The es in the sentence "Es besteht kein Zweifel" is what is known as a dummy subject. According to Hammer's German Grammar, 5e: "es is often used as a 'dummy subject' in initial position in order to permit the 'real' subject to occur later in the sentence. This construction is particularly frequent if the 'real' subject is a noun phrase with an indefinite article or an indefinite quantifier. It gives more emphasis to the 'real' subject. Es may be used in this construction with any verb in German. The verb agrees with the 'real' subject, not with the es." (p.58) Some examples given in Hammer's (the 'dummy' subject is in bold):
Es waren viele Wolken am Himmel. | There were many clouds in the sky.
Viele Wolken waren am Himmel. | Many clouds were in the sky.
Es saß eine alte Frau am Fenster. | There sat an old woman by the window.
Eine alte Frau saß am Fenster. | An old woman sat by the window.
Es liegen zwei Briefe für Sie auf dem Schreibtisch. | There are two letters for you lying on the desk.
Zwei Breife für Sie liegen auf dem Schreibtisch. | Two letters for you are lying on the desk.
So, "Es besteht kein Zweifel" could theoretically be rephrased as "Kein Zweifel besteht", although the latter sounds unidiomatic to me as a main clause, i.e. I would sooner say and expect to hear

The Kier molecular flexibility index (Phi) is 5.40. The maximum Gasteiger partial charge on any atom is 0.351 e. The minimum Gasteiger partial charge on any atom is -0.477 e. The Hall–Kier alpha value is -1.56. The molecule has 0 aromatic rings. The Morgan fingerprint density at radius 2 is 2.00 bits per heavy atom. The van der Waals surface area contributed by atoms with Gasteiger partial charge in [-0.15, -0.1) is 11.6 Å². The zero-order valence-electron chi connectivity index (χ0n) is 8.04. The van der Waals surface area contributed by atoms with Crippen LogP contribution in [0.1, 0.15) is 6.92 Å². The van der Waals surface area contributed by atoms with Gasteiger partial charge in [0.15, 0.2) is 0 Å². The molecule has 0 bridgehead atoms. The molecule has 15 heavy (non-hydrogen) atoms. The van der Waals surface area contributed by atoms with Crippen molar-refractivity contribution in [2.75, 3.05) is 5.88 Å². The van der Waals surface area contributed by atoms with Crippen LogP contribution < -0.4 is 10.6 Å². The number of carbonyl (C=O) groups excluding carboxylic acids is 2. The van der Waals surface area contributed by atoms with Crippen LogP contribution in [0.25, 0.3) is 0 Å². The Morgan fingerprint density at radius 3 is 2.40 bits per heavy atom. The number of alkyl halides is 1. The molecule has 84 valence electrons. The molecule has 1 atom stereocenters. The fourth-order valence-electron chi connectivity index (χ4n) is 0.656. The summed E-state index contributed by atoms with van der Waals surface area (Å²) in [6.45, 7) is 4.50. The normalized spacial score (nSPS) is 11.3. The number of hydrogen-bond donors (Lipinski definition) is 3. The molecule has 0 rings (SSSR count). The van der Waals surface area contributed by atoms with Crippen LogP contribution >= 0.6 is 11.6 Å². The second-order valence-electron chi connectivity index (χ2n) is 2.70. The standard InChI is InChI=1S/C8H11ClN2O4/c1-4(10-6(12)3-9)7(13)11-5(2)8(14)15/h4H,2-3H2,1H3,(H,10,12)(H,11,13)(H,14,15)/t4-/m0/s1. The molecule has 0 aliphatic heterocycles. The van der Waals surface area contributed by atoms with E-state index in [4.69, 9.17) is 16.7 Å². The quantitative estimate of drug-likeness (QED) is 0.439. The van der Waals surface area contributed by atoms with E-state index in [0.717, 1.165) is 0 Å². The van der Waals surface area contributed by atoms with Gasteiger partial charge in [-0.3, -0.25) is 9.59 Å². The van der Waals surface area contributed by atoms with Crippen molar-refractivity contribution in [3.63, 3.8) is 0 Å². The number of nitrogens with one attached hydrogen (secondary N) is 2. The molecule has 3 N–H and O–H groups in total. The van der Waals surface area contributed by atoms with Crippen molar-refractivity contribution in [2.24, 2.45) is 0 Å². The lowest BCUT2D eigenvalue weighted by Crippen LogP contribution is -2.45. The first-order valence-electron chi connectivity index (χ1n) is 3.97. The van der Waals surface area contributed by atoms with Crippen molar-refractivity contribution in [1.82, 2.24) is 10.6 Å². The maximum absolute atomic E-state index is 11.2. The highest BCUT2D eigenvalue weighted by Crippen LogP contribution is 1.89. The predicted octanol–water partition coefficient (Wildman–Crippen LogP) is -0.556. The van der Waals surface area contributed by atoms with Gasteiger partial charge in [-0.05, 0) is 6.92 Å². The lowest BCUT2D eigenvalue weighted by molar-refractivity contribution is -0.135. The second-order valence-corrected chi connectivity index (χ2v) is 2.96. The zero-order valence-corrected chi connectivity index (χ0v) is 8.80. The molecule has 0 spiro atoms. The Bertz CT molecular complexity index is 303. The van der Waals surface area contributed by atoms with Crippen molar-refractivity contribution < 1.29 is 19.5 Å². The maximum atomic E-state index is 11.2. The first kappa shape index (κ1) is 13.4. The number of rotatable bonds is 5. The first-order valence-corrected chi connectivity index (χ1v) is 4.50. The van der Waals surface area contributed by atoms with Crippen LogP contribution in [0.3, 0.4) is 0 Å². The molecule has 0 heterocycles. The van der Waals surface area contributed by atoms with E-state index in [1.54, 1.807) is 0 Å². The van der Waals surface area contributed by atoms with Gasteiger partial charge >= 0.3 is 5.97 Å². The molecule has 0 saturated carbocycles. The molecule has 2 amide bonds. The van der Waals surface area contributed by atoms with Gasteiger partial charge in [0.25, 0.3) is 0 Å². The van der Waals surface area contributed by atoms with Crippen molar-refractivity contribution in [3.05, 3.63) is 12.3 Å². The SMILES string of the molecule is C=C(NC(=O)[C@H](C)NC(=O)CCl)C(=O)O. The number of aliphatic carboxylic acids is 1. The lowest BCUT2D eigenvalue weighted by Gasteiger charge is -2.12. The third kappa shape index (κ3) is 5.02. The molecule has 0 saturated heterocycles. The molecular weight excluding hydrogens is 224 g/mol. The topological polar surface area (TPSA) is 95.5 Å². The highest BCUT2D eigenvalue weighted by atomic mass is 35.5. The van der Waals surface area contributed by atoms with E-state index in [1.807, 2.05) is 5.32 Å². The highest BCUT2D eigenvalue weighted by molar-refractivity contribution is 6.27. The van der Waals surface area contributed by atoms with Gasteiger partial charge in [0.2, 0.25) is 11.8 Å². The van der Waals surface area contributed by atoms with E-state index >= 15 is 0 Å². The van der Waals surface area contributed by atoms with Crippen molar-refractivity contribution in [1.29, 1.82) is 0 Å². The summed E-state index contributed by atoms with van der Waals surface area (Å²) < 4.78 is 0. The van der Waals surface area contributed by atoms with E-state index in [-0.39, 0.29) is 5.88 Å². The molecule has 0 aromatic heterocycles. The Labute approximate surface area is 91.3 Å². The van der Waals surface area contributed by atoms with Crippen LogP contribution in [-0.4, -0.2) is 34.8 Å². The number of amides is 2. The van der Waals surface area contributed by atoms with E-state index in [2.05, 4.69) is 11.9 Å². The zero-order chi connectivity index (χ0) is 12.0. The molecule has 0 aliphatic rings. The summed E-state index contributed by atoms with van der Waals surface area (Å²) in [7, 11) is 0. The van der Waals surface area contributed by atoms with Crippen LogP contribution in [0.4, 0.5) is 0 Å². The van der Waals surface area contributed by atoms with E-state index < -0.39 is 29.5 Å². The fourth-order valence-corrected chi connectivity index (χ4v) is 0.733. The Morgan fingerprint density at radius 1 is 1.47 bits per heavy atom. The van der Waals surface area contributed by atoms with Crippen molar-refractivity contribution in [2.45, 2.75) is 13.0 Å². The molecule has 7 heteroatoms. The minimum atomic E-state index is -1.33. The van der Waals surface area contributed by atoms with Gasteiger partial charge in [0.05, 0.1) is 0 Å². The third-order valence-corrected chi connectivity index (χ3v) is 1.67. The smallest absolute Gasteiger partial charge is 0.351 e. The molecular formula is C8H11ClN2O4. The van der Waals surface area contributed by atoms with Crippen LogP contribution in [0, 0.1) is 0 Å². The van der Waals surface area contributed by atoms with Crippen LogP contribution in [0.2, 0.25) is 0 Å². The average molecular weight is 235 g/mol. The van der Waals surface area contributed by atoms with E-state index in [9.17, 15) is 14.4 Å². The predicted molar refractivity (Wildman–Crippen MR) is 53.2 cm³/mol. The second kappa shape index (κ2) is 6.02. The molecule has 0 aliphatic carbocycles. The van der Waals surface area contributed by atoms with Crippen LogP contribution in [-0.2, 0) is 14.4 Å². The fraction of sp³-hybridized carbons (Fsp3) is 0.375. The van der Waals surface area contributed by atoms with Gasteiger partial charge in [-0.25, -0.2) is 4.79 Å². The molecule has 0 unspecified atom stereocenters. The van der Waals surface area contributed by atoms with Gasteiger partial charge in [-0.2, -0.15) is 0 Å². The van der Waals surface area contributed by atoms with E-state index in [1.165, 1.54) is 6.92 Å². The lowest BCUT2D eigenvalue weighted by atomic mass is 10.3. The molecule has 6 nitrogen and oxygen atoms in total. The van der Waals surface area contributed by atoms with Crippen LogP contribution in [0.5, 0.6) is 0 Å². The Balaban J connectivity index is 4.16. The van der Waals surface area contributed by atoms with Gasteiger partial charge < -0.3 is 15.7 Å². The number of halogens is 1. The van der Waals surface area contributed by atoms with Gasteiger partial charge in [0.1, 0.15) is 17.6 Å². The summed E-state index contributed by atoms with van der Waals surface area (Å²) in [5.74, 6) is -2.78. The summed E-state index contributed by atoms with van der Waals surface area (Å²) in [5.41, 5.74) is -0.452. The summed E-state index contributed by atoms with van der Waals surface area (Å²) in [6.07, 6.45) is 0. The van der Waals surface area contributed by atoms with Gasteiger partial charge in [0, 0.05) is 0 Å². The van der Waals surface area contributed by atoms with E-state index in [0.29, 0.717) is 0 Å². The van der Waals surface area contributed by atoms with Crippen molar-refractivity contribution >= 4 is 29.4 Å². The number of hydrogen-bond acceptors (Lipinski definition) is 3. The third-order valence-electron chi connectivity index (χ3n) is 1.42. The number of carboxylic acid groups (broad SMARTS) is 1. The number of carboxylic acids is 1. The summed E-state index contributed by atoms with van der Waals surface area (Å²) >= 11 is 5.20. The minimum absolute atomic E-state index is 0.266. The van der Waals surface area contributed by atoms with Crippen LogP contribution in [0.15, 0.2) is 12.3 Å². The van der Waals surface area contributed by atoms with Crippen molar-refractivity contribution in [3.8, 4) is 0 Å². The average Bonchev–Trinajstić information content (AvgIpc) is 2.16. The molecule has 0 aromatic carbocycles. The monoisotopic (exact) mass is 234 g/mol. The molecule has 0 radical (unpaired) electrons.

"Es besteht kein Zweifel (daran), dass Deutsch eine schwierige Sprache ist."
"Kein Zweifel besteht (daran), dass Deutsch eine schwierige Sprache ist."
although the second sentence does not sound awful to me (native speakers may have a different opinion).
In contrast, in the fixed phrase "es gibt", es is the 'real' subject of the verb geben, which is why this phrase in German is always "es gibt" (i.e. unless you use it in a compound construction such as with a modal verb, but then the modal would agree with es, e.g. Hier soll es mehr Naturwald geben.). Consequently, whatever "it gives" (read: "there is" or "there are") is the direct (accusative) object, e.g. Es gibt keinen Zweifel, Es gibt einen Fehler im Text, etc.
NB that dummy subjects also exist in English (https://dictionary.cambridge.org/grammar/british-grammar/dummy-subjects), but the matter's less complicated because we don't have a prominent case system.